A Sukhoi Su-24 fighter jet taxis on tarmac at the Hmeymim air base near Latakia, Syria, in this file handout photograph released by Russia's Defense Ministry Nov. 11, 2015. Reuters/Ministry of Defence of the Russian Federation/Handout via Reuters/Files

The Russian jet, the Sukhoi Su-24, that was shot down by Turkey Tuesday had a history of being used for low-level airstrike missions and has been used by Russian forces in Syria since the beginning of operations. Russia’s Defense Ministry said the aircraft, also known as a Fencer by NATO forces, was flying at an altitude of 6,000 meters over Syrian airspace.

"The fate of the pilots is being determined...The circumstances of the plane's crash are under investigation," said the statement from Russia’s Defense Ministry.

The Su-24 was first produced during the Soviet era with approximately 1,400 planes made. The twin-engine planes are designed for two crewmembers and produced today by the Sukhoi Company, one of Russia’s major aircraft manufacturers. The Su-24M came into production in 1983 with increased combat effectiveness, according to the Sukhoi Company.

“The Su-24/Su-24M is currently the only type of modern domestically-produced frontline bomber and forms the backbone of the strike capability of the frontal aviation of the Air Forces of the RF [Russian Federation] and Ukraine,” according to a history of the aircraft from the Sukoi company.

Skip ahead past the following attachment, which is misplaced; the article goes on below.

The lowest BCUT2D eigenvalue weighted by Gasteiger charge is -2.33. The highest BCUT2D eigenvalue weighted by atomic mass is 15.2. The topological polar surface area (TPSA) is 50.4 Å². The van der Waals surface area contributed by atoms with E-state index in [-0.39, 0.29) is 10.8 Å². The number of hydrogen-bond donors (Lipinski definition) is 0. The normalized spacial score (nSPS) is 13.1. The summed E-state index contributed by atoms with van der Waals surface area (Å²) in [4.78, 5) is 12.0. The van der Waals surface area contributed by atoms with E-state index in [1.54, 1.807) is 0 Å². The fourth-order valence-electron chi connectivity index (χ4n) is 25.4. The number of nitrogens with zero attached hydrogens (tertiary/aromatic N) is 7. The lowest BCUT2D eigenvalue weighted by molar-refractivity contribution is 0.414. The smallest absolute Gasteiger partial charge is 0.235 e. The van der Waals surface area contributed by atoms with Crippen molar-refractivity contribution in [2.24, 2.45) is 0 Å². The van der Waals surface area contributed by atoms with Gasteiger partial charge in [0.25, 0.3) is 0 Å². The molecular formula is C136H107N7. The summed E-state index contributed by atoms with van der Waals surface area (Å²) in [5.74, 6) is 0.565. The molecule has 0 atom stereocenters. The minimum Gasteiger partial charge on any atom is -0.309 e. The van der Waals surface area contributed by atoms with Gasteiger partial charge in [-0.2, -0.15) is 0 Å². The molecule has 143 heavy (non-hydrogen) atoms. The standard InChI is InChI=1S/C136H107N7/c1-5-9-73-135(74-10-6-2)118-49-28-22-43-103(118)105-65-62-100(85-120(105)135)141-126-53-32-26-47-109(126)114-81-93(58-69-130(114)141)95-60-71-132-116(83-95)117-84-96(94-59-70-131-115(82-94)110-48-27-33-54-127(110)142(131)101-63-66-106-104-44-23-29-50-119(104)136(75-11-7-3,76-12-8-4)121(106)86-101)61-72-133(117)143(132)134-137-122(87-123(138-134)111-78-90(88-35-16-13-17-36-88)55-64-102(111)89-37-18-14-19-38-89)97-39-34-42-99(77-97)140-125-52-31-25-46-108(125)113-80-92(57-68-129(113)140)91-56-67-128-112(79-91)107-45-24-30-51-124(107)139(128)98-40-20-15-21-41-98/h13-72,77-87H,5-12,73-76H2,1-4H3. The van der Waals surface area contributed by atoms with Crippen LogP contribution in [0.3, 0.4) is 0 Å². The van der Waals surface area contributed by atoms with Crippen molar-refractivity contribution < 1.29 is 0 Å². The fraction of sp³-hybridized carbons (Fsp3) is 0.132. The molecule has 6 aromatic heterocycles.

Russia has deployed 12 Su-24M2 aircraft to Latakia, Syria, since it began airstrikes in the country Sept. 30, the Aviationist reported. The Su-24 aircraft are used for “ultra low level strike missions.” The Syrian Air Force is also reportedly using the aircraft.

Russia began airstrikes in Syria to combat the Islamic State group, also known as ISIS. However, Western governments have accused Russia of also striking opposition groups who pose the greatest challenge to long-time Russian ally Syrian President Bashar Assad.

Russian aircraft have breached Turkish airspace before with a Su-30SM and Su-24 flying over the Hatay area in early October.

NATO issued a warning regarding the airspace breaches in October protesting the violations of Turkey’s sovereign airspace.

“The aircraft in question entered Turkish airspace despite Turkish authorities’ clear, timely and repeated warnings. In accordance with NATO practice, Turkish fighter aircraft responded to these incursions by closing to identify the intruder, after which the Russian planes departed Turkish airspace,” the statement said.

Turkey has said the aircraft was flying over its airspace and was warned several times before it was shot down. Russia has said the aircraft did not violate Turkish airspace.

Russian President Vladimir Putin responded strongly Tuesday saying the downing of the aircraft was a “stab in the back, carried out by the accomplices of terrorists.”